Take Two®

News and culture through the lens of Southern California. Hosted by A Martínez

California schools incorporate environmental curriculum

by Julia Paskin | Take Two®

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Tina Jones, tests a water sample for nutrient levels as part of work in the Advanced Placement Environmental Science class at Godinez High School in Santa Ana, Calif. Susanica Tam for KPCC

After years of drought followed by overfilled dams, it feels like extreme weather is impacting our daily lives more and more.  

In many ways, California is a leader in environmental policy. Now, an initiative to develop a standard environmental curriculum for California schools is finally materializing in the classroom. 

For a deeper look into how environmental education is working its way into lesson plans across the state, Take Two's A Martinez spoke with Carolyn Jones. She's been writing about this for the online publication, EdSource.org.

"This is an effort statewide to get all kids in California, regardless of where they live, a really top-notch environmental education," said Jones.

California's goal is to encourage "environmental literacy." Jones defined that as "how humans impact the natural world and our own immediate environments. "That's everything from little kids learning to pick up trash, save water, and recycle, all the way up to 12th graders learning about the economics of global agriculture."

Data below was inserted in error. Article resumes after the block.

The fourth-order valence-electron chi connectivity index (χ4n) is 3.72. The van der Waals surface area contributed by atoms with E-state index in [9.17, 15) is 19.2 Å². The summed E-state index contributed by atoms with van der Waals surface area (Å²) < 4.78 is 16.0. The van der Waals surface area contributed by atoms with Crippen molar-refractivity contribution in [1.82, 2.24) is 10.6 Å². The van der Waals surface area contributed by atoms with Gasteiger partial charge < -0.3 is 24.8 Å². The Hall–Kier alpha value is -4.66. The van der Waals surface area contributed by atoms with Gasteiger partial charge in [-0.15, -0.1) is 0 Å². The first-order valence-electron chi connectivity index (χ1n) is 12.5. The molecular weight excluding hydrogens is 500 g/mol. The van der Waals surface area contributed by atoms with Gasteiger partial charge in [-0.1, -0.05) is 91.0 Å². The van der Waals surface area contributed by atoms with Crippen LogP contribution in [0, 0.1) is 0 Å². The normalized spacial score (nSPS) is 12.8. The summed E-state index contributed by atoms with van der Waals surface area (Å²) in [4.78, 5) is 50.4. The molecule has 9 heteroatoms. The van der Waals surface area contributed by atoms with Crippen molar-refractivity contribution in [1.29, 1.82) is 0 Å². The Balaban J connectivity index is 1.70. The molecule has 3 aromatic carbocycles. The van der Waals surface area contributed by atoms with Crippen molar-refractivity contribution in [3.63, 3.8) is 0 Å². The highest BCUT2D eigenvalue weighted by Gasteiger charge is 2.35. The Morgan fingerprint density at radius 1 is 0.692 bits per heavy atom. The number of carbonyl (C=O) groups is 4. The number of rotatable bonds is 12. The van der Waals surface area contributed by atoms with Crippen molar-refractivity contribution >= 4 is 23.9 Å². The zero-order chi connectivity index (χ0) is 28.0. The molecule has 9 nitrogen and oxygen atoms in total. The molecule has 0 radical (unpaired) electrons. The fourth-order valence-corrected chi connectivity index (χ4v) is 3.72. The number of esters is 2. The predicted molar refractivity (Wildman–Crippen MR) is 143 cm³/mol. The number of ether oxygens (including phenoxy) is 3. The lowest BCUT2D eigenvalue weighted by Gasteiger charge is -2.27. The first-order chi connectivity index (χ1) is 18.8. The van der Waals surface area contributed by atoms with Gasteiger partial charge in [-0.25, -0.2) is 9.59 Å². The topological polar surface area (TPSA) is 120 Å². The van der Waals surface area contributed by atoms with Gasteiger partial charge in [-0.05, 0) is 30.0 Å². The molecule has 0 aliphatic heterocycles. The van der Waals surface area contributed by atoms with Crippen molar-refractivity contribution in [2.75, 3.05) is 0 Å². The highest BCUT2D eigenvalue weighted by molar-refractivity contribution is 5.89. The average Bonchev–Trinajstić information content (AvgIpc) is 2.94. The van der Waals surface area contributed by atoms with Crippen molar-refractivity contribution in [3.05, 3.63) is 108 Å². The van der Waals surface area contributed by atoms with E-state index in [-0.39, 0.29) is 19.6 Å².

Interview Highlight

Kids will be getting environmental education not just in their science curriculum but also in their history curriculum, and social science, and English and math as well. They'll be getting it many different ways, all the way through the pipeline.

It's kind of built-in naturally with what they would be learning anyway in the classroom. For example, 4th graders in California all learn about the missions and the Gold Rush. So now, when they learn about the missions, they're also going to learn about bringing agriculture to California and what impact that's had. And how the Spanish didn't just bring missions, they brought invasive plants and the impact of that. And when they look at the Gold Rush, they're going to look at the impact of gold extraction. What happens when you put a bunch of silt in a river for example. And also what happens when you get these very rapidly growing new cities all of the sudden. In 12th grade, they'll be looking at economic issues, environmental justice, and public health and so forth. 

Quotes edited for clarity 

To hear the full interview, click on the blue Media Player above.

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